Muay Thai is the evolution of a natural human habit, so we can also say that it was born with the human kind, because the physical morphology allows mankind to use natural weapons as the arms, legs, head, hands and mouth. The need of defence and natural evolution of practicing how to use of this natural weapons has brought to the birth of training and fighting. In ancient times, tribes merged in actual clans, thats why, confrontation between fighters of different region was inevitable, and each region had a different fighting style just like now days it varies from camp to camp. According to an historic reconstruction there were three main regional styles that influenced modern Muay Thai: Korat, Lopburi and Chaya. Korat style consisted in a low guard but very stable combined with with hard punches and kicks in combination of 2-3 strikes. Ropes (Chuek or Kard Chuek) were used around the hand and forearm to improve defence and to make attacks more efficient. Lopburi was a style based on speed and precision of 4-5 strikes combos. The guard, compared to Korat style, in this style is very high and less stable (main features of the Hanuman style) which compromises the agility. Kard Chueks covered only the hands with some padding on the knuckles (gon noi) and from here origins the modern bandage done before putting the gloves on. Chaya style featured knee, elbow, punch, and kick strikes and continuous lateral movements, step backwards and forward. Even though only those 3 styles are considered, we can talk about another one: Muay Pra Na Korn. This style hails from the fusion of the three previous styles (which happened in the Rattanakosin era, during the accession of the capital that today we know at Bangkok). Strikes could be carried out very quickly or very powerful, the guard could change based on how the fight was going. Kard Chueks would cover completely forearms and hands. This was the time when the first arenas were being built for fighters that became than Muay Thai stadiums. Only after 1925 rules were set and after 1945 also weight categories, rounds, gloves and groin guard (at first made of bark and then changed to a shell rolled up in a cloth and than evolved to the metal one we know today), fights moved from street locations to rings in stadiums. Arenas became real stadiums, amongst the most important we find Rajadamnern Stadium (built between 1941 and 1945 and officially opened August 23th of that year) and the one that is still today the Mecca of Muay Thai, even if not in the historic location as we explained above Link, Lumpinee Boxing Stadium (built after the Second World War and officially opened on December 8th 1956). Mae Mai Muay Thai took the name of Muay Thai in the period in which the Kingdom of Siam changed from an Absolute Monarchy to a Constitutional Monarchy with a Parliamentary System (July 24th 1939) that brought to the birth of the Kingdom of Thailand (“land of free men”). During World War 2 it went back to being called Siam and then, on May 11th 1949, it permanently became Thailand. Only after the Seventies, Muay Thai started to be known and practiced outside thailand and in western countries. The first Europeans to discover it where the French, who at first, brought out a similar fighting style but practiced with special clothes, called Savate.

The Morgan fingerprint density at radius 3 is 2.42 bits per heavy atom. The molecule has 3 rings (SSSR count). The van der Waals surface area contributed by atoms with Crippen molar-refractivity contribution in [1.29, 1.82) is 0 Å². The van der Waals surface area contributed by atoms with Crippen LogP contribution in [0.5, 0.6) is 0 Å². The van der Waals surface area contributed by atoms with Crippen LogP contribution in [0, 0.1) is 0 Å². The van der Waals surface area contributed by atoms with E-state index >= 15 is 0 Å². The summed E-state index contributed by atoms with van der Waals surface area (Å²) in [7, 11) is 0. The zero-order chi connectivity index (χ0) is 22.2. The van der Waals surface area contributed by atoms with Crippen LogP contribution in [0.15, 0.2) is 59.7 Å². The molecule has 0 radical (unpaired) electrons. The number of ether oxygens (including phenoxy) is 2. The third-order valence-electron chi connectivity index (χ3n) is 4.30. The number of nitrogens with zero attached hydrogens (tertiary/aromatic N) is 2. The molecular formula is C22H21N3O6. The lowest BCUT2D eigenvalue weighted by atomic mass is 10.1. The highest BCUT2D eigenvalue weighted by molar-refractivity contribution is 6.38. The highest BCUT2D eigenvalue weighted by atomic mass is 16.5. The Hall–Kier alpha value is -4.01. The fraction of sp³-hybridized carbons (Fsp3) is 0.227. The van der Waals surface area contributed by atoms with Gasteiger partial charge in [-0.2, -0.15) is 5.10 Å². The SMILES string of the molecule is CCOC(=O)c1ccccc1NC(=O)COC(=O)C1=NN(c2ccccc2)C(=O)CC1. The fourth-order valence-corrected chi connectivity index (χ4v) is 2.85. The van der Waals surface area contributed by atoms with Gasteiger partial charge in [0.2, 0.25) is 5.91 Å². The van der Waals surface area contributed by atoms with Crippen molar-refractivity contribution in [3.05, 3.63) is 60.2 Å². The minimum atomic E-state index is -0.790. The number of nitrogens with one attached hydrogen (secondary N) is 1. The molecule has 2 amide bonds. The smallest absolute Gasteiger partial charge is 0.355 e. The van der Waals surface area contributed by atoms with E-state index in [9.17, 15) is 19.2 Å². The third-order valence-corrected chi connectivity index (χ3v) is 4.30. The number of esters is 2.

Real Muay Thai training is sure to be found in Thailand, and the choice of the “camp” is very important. A gym where one lives, eats and trains “real” Muay Thai. For thai fighters, the choice is made based on the area they live as kids and then it evolves into a market just like it is for soccer in western countries (Link). . There are camps in rural areas specialized on bringing up very young Thai Nak Muays to than sell them to big camps in Bangkok to grant them a future in the big stadiums and overseas. Historic camps of Bangkok and of many touristic location in Thailand, at first, did not accept “Farang” (western or non thai) fighters. To fully understand this situation it’s interesting to watch the movie “Chock Dee”. The story told in the movie represents the reality until the Nineties, but then the Thais understood that foreigners were ready to pay well to train in Thai camps and that they would accept to stay in uncomfortable locations; thats how the business of tourists from all over the world coming to try the experience of Muay Thai in Thailand, was born. In the latest years, new traditional camps, are born, with the feature of clean, modern and comfortable structures, so that who would like to try the Muay Thai experience but also wants to stay in a decent room and area and without risking to get some infections, fungus or simply to sleep well at night. Some of this structures are on the beach as well, for example, this new camp in the heart of real Thailand, where Thai culture, crystal clear sea and Muay Thai merge toghter: www.7MuayThai.com Besides training Healthy rest and an appropriate diet, which considered the climatic conditions and the hard training, are fundamental for the athlete, fighter or amateur. A good camp manager doesn’t only have a good Ajarn (Master) who teaches Muay Thai but cares about each aspect of everyday life of an athlete, because Muay Thai becomes an healthy lifestyle of self physical and mental growth. The Arjan needs to take care of the beginners and teach them how to patiently walk to the process of learning and how to overcome the pain that hard training brings. Therefore, he has to manage the training sessions in a gradual way so that the athlete feels at ease and learns the main tools for a Muay Thai fighter: calmness, patience and mainly the fact of living with the small aches caused by any great physical activity. The Arjan sets the training times in the 2 daily session. The first, at sunrise, which starts with the jogging and it ends in the gym and the one in the afternoon, which is the harder one, that ends before sunset. In Thailand, a Nak Muay, besides an athlete, is a symbol of the local culture, where religious spirit and antique tradition of the warrior blend to bring out an ancient 2000 years old tradition. Muay Thai training in western countries Since the year 2000, Muay Thai began to spread all over the world and better understood thanks also to the economic effort of the Thai government that saw its own national sport attacked by the strong influence of football. Training in Europe differs from the one in Thailand in both training styles and intensity and times, often imposed by very different climates. The main feature of the european training is the wide use of punching techniques, this because of the influence of Western Boxing. Western people (“Farang” as called by Thais) sat that Thais wear gloves for no reason since they only train kicks and knees. This is often true, because punches in Muay Thai, for tactical reasons, are less used compared to kicks, elbows and knees. An important reason is the scoring system of Muay Thai that rewards mostly kicks to the midsection and knees, but it’s very complicated to explain. A very well written guide, understandable for the western reader, on how fights are scored in Thailand, is found on the link below: www.MuayFarang.com Muay Thai is certainly one of the most complete and educational sports, that's why it’s becoming very popular in western countries, also just as a fitness and weight loss program. Nowadays, even amongst wealthy Thai people, Muay Thai is adopted as a fitness activity; even if the engine of Muay Thai is still the thousands of Thai fighters that start as kids and then continue doing this sport as their profession to financially support themselves and help their families. Farangs that live in Thailand and that are learning Muay Thai, are now following the path of Thai fighters and teachers and succeed more than ever.